Factbox: India's elections - Rules on campaign financing and spending

MUMBAI/DELHI (Reuters) - Prime Minister Narendra Modi’s Bharatiya Janata Party (BJP) is flush with cash in the current Indian general election, and is expected to easily outspend opposition parties, as he seeks a second term in office.

FILE PHOTO: Wristbands, key chains and badges featuring India's ruling Bharatiya Janata Party (BJP) and masks of the party president Amit Shah and Prime Minister Narendra Modi are on display inside a BJP office ahead of general election in Gandhinagar, Gujarat, India, April 3, 2019. REUTERS/Amit Dave/File Photo

This year’s election is expected to cost almost $8.6 billion, according to the Centre for Media Studies, as politicians splash out on everything from advertising to giant rallies, as well as gifts and transport across the nation of 1.3 billion.

Here is an explanation of how Indian political parties get financing and how they spend the money:


Individuals and corporations donate to Indian political parties, but lack of transparency makes it impossible to follow the money trail.

Traditionally, parties have received funds in cash, cheques, and electoral trusts. Beginning in 2017, the BJP made several changes to election contribution rules.

A cap on corporate donations to political parties, which banned donations worth more than 7.5 percent of average net profit over three years, was removed. Companies with partial foreign ownership were allowed to donate. And firms were no longer obliged to disclose which parties they were financially backing.

The most high-profile change was the creation of ‘electoral bonds,’ which allow individuals or companies to deposit funds in a political party’s bank account at the State Bank of India.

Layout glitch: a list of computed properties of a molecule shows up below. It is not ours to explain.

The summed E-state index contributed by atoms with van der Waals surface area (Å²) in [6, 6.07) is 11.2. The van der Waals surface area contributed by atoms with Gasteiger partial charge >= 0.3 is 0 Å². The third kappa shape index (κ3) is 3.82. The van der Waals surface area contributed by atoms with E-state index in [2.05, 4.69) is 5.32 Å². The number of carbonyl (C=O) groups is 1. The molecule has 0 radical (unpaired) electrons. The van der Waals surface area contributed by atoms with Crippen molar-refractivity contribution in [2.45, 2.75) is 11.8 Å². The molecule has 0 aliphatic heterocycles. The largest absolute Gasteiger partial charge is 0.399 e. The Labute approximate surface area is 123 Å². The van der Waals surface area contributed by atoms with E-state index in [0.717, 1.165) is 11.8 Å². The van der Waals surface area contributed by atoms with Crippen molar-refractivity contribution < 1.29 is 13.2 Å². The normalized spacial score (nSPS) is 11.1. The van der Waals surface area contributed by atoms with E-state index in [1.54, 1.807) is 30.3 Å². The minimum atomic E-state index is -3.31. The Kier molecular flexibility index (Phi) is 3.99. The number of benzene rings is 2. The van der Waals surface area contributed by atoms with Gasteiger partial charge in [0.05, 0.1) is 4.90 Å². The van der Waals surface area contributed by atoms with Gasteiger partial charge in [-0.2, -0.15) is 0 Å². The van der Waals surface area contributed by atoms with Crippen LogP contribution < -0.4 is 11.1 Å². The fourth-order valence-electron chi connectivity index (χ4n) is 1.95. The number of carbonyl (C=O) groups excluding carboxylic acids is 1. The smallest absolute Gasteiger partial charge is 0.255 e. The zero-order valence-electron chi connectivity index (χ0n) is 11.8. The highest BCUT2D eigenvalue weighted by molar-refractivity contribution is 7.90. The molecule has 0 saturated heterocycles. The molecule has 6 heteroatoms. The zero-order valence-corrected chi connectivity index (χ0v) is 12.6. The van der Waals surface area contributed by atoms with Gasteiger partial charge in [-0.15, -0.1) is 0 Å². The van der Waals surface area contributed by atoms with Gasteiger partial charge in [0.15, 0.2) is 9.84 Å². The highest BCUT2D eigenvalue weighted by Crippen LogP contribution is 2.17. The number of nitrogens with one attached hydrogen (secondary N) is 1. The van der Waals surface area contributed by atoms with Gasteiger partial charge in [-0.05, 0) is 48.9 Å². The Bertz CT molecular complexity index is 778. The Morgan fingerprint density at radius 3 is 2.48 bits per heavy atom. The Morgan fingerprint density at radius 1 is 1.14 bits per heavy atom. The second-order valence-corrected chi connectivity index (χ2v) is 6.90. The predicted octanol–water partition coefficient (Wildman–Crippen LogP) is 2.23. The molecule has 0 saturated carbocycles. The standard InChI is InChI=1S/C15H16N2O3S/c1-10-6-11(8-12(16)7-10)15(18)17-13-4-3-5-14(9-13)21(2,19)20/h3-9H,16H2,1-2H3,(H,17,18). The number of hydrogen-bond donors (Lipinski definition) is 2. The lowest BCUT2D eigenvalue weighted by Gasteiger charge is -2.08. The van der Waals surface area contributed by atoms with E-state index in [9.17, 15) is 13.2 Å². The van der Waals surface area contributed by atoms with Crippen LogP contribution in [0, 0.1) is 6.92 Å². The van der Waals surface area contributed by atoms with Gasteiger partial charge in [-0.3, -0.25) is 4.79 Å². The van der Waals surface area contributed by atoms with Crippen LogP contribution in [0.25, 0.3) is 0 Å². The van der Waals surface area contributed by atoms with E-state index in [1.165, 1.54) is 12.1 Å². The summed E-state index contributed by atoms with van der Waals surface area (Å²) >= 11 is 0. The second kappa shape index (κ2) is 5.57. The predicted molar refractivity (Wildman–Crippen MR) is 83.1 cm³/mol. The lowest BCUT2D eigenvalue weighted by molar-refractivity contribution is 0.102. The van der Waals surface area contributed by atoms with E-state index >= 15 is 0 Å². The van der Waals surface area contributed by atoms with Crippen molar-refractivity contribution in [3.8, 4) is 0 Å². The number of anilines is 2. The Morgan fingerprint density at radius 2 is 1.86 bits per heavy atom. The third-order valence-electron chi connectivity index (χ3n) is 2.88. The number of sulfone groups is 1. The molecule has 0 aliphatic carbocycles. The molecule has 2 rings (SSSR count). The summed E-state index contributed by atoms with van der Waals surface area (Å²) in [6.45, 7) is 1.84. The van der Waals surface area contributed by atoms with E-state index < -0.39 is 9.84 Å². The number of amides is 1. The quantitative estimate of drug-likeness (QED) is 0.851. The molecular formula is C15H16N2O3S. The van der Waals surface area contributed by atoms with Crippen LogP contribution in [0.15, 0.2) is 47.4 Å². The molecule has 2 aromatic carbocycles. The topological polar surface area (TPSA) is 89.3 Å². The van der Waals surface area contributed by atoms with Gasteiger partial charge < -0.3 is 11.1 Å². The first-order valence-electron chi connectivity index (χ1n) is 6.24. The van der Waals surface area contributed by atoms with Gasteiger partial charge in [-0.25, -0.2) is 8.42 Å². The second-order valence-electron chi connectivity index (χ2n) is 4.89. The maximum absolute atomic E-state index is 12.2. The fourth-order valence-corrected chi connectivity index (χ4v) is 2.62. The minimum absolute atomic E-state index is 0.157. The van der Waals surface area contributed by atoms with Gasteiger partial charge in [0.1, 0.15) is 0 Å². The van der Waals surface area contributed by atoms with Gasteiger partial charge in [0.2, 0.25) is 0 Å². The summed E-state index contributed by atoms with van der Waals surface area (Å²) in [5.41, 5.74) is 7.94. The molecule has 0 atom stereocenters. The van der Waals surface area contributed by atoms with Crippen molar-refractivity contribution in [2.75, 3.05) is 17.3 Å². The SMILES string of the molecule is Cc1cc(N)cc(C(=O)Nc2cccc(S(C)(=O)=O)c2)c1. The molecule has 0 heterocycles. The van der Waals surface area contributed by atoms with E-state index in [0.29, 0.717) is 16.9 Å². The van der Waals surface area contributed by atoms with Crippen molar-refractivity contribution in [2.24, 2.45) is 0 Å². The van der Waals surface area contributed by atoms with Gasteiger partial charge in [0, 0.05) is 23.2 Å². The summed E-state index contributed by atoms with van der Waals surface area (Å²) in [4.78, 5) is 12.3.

Donors can purchase as many bonds as they please and their identity is not revealed. Political parties must declare the amount of money they have received through the bonds, but not the funders’ identity.


Political parties are free to spend at will while parliamentary candidates are only allowed to spend up to 7 million rupees (about $100,000) in this election.

But lack of effective oversight by the Election Commission of India (ECI) has allowed candidates to flout the limit without much fear of being caught, according to politicians and election experts. The last time a candidate was disqualified for breaking spending rules was in 2011.

Candidates from major national parties told Reuters that actual spending, that happens through ‘unaccounted funds’, is as much as eight times the limit.

Hoards of cash, liquor and drugs - designed to garner support from voters - seized by the election body during elections is one of the indicators of money spent. Authorities say they have seized goods and cash worth about $456 million since March 26, more than twice the amount seized in the entire 2014 election.


In the 2004 general vote, India’s top six national parties officially spent about 2.69 billion rupees, as per their declarations to the ECI. A decade later, in the 2014 election that swept Modi to power, their declared spending had jumped nearly five-fold to 13.09 billion rupees.

The gulf between the BJP and Congress has also grown.

In the 2014 campaign, the BJP declared spending of 7.12 billion rupees, over 40 percent more than Congress. In the fiscal year end March 31, 2018, the BJP had an income of 10.2 billion rupees, five times the level Congress declared.

Reporting by Aftab Ahmed and Alexandra Ulmer; Editing by Martin Howell and Raju Gopalakrishnan